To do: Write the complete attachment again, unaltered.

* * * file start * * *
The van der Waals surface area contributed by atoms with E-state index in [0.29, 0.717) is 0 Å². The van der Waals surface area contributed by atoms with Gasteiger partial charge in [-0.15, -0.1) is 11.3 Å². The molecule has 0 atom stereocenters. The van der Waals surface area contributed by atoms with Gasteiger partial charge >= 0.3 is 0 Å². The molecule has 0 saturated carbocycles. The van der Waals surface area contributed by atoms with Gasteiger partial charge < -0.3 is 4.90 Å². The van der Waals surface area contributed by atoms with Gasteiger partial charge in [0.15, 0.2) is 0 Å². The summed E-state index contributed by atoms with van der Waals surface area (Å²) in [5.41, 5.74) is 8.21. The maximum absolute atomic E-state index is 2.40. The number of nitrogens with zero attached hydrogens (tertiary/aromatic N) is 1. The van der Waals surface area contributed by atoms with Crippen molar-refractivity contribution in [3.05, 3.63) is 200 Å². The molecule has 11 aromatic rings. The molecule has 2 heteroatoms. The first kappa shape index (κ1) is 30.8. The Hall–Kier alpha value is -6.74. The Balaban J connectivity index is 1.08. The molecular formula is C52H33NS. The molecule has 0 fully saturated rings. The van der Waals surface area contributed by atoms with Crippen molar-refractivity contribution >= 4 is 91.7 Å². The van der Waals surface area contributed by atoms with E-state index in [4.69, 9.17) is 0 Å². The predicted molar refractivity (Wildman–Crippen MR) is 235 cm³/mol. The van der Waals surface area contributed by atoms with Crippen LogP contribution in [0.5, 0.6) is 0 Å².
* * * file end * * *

The van der Waals surface area contributed by atoms with E-state index in [0.29, 0.717) is 0 Å². The van der Waals surface area contributed by atoms with Gasteiger partial charge in [-0.15, -0.1) is 11.3 Å². The molecule has 0 atom stereocenters. The van der Waals surface area contributed by atoms with Gasteiger partial charge >= 0.3 is 0 Å². The molecule has 0 saturated carbocycles. The van der Waals surface area contributed by atoms with Gasteiger partial charge < -0.3 is 4.90 Å². The van der Waals surface area contributed by atoms with Gasteiger partial charge in [0.15, 0.2) is 0 Å². The summed E-state index contributed by atoms with van der Waals surface area (Å²) in [5.41, 5.74) is 8.21. The maximum absolute atomic E-state index is 2.40. The number of nitrogens with zero attached hydrogens (tertiary/aromatic N) is 1. The van der Waals surface area contributed by atoms with Crippen molar-refractivity contribution in [3.05, 3.63) is 200 Å². The molecule has 11 aromatic rings. The molecule has 2 heteroatoms. The first kappa shape index (κ1) is 30.8. The Hall–Kier alpha value is -6.74. The Balaban J connectivity index is 1.08. The molecular formula is C52H33NS. The molecule has 0 fully saturated rings. The van der Waals surface area contributed by atoms with Crippen molar-refractivity contribution >= 4 is 91.7 Å². The van der Waals surface area contributed by atoms with E-state index in [4.69, 9.17) is 0 Å². The predicted molar refractivity (Wildman–Crippen MR) is 235 cm³/mol. The van der Waals surface area contributed by atoms with Crippen LogP contribution in [0.5, 0.6) is 0 Å².